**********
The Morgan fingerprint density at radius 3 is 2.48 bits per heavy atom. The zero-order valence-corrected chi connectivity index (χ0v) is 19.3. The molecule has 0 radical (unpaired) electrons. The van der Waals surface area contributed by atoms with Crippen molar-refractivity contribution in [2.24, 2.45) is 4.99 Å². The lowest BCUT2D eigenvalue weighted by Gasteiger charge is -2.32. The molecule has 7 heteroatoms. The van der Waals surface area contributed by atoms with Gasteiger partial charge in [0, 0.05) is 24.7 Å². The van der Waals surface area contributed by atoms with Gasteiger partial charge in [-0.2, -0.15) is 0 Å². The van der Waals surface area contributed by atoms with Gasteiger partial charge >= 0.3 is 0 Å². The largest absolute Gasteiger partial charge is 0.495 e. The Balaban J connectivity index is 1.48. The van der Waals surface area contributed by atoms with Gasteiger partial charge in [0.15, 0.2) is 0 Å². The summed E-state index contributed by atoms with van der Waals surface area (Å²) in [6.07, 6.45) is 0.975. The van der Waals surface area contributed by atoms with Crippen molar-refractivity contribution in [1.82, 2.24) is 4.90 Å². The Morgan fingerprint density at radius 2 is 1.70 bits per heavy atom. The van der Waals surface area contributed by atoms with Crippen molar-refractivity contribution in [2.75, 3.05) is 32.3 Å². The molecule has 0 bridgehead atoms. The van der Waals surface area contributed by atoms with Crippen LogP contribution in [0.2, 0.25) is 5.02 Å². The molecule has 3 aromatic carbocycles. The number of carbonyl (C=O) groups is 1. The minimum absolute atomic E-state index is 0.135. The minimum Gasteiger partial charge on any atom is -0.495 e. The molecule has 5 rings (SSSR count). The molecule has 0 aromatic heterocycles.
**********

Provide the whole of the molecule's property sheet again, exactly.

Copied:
The Morgan fingerprint density at radius 3 is 2.48 bits per heavy atom. The zero-order valence-corrected chi connectivity index (χ0v) is 19.3. The molecule has 0 radical (unpaired) electrons. The van der Waals surface area contributed by atoms with Crippen molar-refractivity contribution in [2.24, 2.45) is 4.99 Å². The lowest BCUT2D eigenvalue weighted by Gasteiger charge is -2.32. The molecule has 7 heteroatoms. The van der Waals surface area contributed by atoms with Gasteiger partial charge in [0, 0.05) is 24.7 Å². The van der Waals surface area contributed by atoms with Gasteiger partial charge in [-0.2, -0.15) is 0 Å². The van der Waals surface area contributed by atoms with Gasteiger partial charge >= 0.3 is 0 Å². The largest absolute Gasteiger partial charge is 0.495 e. The Balaban J connectivity index is 1.48. The van der Waals surface area contributed by atoms with Gasteiger partial charge in [0.15, 0.2) is 0 Å². The summed E-state index contributed by atoms with van der Waals surface area (Å²) in [6.07, 6.45) is 0.975. The van der Waals surface area contributed by atoms with Crippen molar-refractivity contribution in [1.82, 2.24) is 4.90 Å². The Morgan fingerprint density at radius 2 is 1.70 bits per heavy atom. The van der Waals surface area contributed by atoms with Crippen molar-refractivity contribution in [2.75, 3.05) is 32.3 Å². The molecule has 0 bridgehead atoms. The van der Waals surface area contributed by atoms with Crippen LogP contribution in [0.2, 0.25) is 5.02 Å². The molecule has 3 aromatic carbocycles. The number of carbonyl (C=O) groups is 1. The minimum absolute atomic E-state index is 0.135. The minimum Gasteiger partial charge on any atom is -0.495 e. The molecule has 5 rings (SSSR count). The molecule has 0 aromatic heterocycles.